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CRIMINAL LAW Crime and Justice Studies 3306 SPRING 2006

Professor: Andrew J. Kasten, J.D. Time / Location: Wednesdays, 7:00 – 9:45 p.m.– CB 1.104 Office Hours: By appointment Contact Information: andrew.kasten@utdallas.edu; 469-964-4645 Course Description and Objectives: CJS 3306 examines the statutory basis of crime and the legal requirements surrounding “mens rea” and legally permissible defenses permitted under criminal due process. Emphasis is placed on both criminal statutes and case law (taken from UTD catalog). • • • In short, this course is an introduction to criminal law. The course is designed to provide students with a solid understanding of the essential elements of crime in order to establish “culpability.” A thorough examination of all the major property-based and habitation-based crimes, crimes against persons, inchoate offenses and sex offenses. In addition, students will need to identify: parties to a crime, possible defenses and classifications of various crimes and will learn to distinguish common law, statutory law and the Model Penal Code. Students will be expected to engage in meaningful discussion and debate surrounding criminal responsibility and theories of punishment. Although some reference to and discussion of ‘criminal procedure’ is necessary to the facilitation of meaningful discussion, the emphasis of this course is on the criminal act itself. Students are advised to learn and incorporate appropriate terminology useful in critically analyzing criminal laws.

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Required Text: • • Criminal Law (9th Ed.), Gardner and Anderson, 2005, Thomson Publishing (awaits you and your checkbook at the campus bookstore). Additional readings will be provided in class or via WebCT.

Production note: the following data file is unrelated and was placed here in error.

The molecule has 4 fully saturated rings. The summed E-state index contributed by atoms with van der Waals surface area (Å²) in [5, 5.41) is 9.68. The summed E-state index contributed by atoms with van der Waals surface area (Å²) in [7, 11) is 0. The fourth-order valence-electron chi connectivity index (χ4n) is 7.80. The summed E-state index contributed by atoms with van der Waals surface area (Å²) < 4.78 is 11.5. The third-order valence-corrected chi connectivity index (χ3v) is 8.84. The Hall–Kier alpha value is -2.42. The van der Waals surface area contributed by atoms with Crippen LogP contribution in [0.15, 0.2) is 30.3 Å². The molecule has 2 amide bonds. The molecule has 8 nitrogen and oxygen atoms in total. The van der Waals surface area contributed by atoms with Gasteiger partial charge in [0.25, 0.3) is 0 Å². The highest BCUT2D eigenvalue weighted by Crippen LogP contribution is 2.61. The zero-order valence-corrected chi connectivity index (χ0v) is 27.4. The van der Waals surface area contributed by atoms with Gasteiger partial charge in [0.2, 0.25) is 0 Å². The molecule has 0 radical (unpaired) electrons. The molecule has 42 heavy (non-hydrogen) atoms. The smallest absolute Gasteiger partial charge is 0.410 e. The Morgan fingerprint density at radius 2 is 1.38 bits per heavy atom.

Rules, Regulations and All Things Considered Highly Important: • Academic Integrity. It is the policy of The University of Texas at Dallas that acts of scholastic dishonesty will not be tolerated under any circumstances. Academic dishonesty includes, but is not limited to cheating, plagiarizing (including the failure to properly cite sources), fabrication of information or citations, facilitating acts of academic dishonesty of others, having unauthorized possession of examinations, submitting work of another person or work

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previously used without informing the instructor, or tampering with the academic work of other students. o All violations will be reported to the Dean of Students. o For further information, see the University catalog for a detailed explanation (or p.52 of your student planner). The following links provide guidance and clarification: http://www.utdallas.edu/student/slife/chapter49.html; http://www.utdallas.edu/judicialaffairs/UTDJudicialAffairsAcademicIntegrity.html. • • Email. All email correspondence to me must be sent from a valid UTD email account (see FERPA). I will not be able to respond to any other email address. Disability Services. UTD is committed to providing educational opportunities for all persons. If you anticipate needing accommodations for learning differences, please let me know. If you require accommodations, please make sure that you are properly registered with the Disabilities Services Office (972) 883-2098.

• Course Announcements. Course announcements will be made in class, via class emails or WebCT. You are responsible for keeping up with all announcements (e.g. assignments, schedule changes, cancellations, etc.). • Distractions, Annoyances and Nuisances…Oh My! o If you insist on having a cell phone or any other electronic device with you while in class, turn it off before your arrival. Laptops are permissible for note-taking purposes. o Be respectful to one another. Much discussion will take place in class. Class sessions will be more beneficial and enjoyable for everyone involved if we hear each other out before launching a response. People are entitled to their opinions. Sometimes, even in the world of criminal law, there is not always a “right” and a “wrong.” Be prepared to see things from a different point of view. Debate is great, but anyone who is disrespectful to anyone else will be asked to leave. o Food / drink are allowed with conditions. This course takes place in the evening, and it is three (3) hours long. You need nourishment to keep your mind active. Snacks are fine. Use good judgment. I don’t encourage trays of food or allow for pizza delivery. Focus on engaging and learning -- listening, participating and note-taking. • Expectations. o Attend class regularly and be on time. It is your responsibility to know the material presented in lectures, discussions, videos and the text. If you